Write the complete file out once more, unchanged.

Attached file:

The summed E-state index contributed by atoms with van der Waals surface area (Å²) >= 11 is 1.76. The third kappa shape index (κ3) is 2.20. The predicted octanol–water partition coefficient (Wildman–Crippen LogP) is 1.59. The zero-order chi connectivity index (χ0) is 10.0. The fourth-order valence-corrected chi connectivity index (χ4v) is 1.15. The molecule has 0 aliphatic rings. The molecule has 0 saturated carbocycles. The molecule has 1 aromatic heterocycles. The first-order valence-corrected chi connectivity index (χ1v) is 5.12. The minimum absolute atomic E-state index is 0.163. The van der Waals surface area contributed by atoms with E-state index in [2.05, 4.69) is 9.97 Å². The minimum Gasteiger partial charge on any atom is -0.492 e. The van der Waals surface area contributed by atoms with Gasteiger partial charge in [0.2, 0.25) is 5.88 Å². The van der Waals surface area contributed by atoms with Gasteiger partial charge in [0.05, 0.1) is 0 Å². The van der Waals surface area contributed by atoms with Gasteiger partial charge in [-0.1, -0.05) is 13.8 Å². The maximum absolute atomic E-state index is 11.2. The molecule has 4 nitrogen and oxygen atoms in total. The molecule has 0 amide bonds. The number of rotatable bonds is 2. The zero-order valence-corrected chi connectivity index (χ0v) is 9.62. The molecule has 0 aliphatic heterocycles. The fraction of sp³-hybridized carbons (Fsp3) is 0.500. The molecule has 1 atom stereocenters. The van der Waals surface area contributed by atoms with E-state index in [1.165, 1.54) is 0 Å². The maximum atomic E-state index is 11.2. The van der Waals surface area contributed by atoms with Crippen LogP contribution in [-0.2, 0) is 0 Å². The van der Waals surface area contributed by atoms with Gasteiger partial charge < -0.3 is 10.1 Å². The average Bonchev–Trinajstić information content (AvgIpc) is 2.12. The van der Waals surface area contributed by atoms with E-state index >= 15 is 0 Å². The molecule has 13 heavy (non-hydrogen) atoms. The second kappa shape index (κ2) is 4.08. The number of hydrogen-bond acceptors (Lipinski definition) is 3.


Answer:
The summed E-state index contributed by atoms with van der Waals surface area (Å²) >= 11 is 1.76. The third kappa shape index (κ3) is 2.20. The predicted octanol–water partition coefficient (Wildman–Crippen LogP) is 1.59. The zero-order chi connectivity index (χ0) is 10.0. The fourth-order valence-corrected chi connectivity index (χ4v) is 1.15. The molecule has 0 aliphatic rings. The molecule has 0 saturated carbocycles. The molecule has 1 aromatic heterocycles. The first-order valence-corrected chi connectivity index (χ1v) is 5.12. The minimum absolute atomic E-state index is 0.163. The van der Waals surface area contributed by atoms with E-state index in [2.05, 4.69) is 9.97 Å². The minimum Gasteiger partial charge on any atom is -0.492 e. The van der Waals surface area contributed by atoms with Gasteiger partial charge in [0.2, 0.25) is 5.88 Å². The van der Waals surface area contributed by atoms with Gasteiger partial charge in [0.05, 0.1) is 0 Å². The van der Waals surface area contributed by atoms with Gasteiger partial charge in [-0.1, -0.05) is 13.8 Å². The maximum absolute atomic E-state index is 11.2. The molecule has 4 nitrogen and oxygen atoms in total. The molecule has 0 amide bonds. The number of rotatable bonds is 2. The zero-order valence-corrected chi connectivity index (χ0v) is 9.62. The molecule has 0 aliphatic heterocycles. The fraction of sp³-hybridized carbons (Fsp3) is 0.500. The molecule has 1 atom stereocenters. The van der Waals surface area contributed by atoms with E-state index in [1.165, 1.54) is 0 Å². The maximum atomic E-state index is 11.2. The van der Waals surface area contributed by atoms with Crippen LogP contribution in [-0.2, 0) is 0 Å². The van der Waals surface area contributed by atoms with Gasteiger partial charge < -0.3 is 10.1 Å². The average Bonchev–Trinajstić information content (AvgIpc) is 2.12. The van der Waals surface area contributed by atoms with E-state index >= 15 is 0 Å². The molecule has 13 heavy (non-hydrogen) atoms. The second kappa shape index (κ2) is 4.08. The number of hydrogen-bond acceptors (Lipinski definition) is 3.